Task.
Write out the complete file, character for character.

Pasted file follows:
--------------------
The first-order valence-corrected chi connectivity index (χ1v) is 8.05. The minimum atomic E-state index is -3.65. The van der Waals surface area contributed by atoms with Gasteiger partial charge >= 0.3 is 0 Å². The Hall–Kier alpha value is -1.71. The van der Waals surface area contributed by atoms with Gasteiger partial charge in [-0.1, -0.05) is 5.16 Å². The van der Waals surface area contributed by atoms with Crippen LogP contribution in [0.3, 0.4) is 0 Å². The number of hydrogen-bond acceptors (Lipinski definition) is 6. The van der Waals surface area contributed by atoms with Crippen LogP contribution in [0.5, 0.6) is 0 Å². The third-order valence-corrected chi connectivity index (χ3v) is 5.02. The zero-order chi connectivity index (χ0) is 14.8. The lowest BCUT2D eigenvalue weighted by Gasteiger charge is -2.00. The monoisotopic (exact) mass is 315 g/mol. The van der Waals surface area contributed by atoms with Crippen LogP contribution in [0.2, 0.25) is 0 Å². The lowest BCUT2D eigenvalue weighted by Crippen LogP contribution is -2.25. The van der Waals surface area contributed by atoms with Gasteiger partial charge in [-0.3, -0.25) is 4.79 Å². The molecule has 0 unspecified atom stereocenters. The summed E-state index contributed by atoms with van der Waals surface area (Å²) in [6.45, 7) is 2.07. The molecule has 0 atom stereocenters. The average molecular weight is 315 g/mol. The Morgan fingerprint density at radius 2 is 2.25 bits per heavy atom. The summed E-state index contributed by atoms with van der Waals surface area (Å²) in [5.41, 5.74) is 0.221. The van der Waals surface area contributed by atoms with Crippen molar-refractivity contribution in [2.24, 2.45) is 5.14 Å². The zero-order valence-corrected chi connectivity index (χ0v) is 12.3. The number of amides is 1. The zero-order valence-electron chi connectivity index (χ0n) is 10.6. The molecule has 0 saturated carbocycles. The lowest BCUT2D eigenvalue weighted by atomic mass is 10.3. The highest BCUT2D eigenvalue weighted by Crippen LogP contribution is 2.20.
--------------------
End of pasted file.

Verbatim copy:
The first-order valence-corrected chi connectivity index (χ1v) is 8.05. The minimum atomic E-state index is -3.65. The van der Waals surface area contributed by atoms with Gasteiger partial charge >= 0.3 is 0 Å². The Hall–Kier alpha value is -1.71. The van der Waals surface area contributed by atoms with Gasteiger partial charge in [-0.1, -0.05) is 5.16 Å². The van der Waals surface area contributed by atoms with Crippen LogP contribution in [0.3, 0.4) is 0 Å². The number of hydrogen-bond acceptors (Lipinski definition) is 6. The van der Waals surface area contributed by atoms with Crippen LogP contribution in [0.5, 0.6) is 0 Å². The third-order valence-corrected chi connectivity index (χ3v) is 5.02. The zero-order chi connectivity index (χ0) is 14.8. The lowest BCUT2D eigenvalue weighted by Gasteiger charge is -2.00. The monoisotopic (exact) mass is 315 g/mol. The van der Waals surface area contributed by atoms with Crippen LogP contribution in [0.2, 0.25) is 0 Å². The lowest BCUT2D eigenvalue weighted by Crippen LogP contribution is -2.25. The van der Waals surface area contributed by atoms with Gasteiger partial charge in [-0.3, -0.25) is 4.79 Å². The molecule has 0 unspecified atom stereocenters. The summed E-state index contributed by atoms with van der Waals surface area (Å²) in [6.45, 7) is 2.07. The molecule has 0 atom stereocenters. The average molecular weight is 315 g/mol. The Morgan fingerprint density at radius 2 is 2.25 bits per heavy atom. The summed E-state index contributed by atoms with van der Waals surface area (Å²) in [5.41, 5.74) is 0.221. The van der Waals surface area contributed by atoms with Crippen molar-refractivity contribution in [2.24, 2.45) is 5.14 Å². The zero-order valence-corrected chi connectivity index (χ0v) is 12.3. The number of amides is 1. The zero-order valence-electron chi connectivity index (χ0n) is 10.6. The molecule has 0 saturated carbocycles. The lowest BCUT2D eigenvalue weighted by atomic mass is 10.3. The highest BCUT2D eigenvalue weighted by Crippen LogP contribution is 2.20.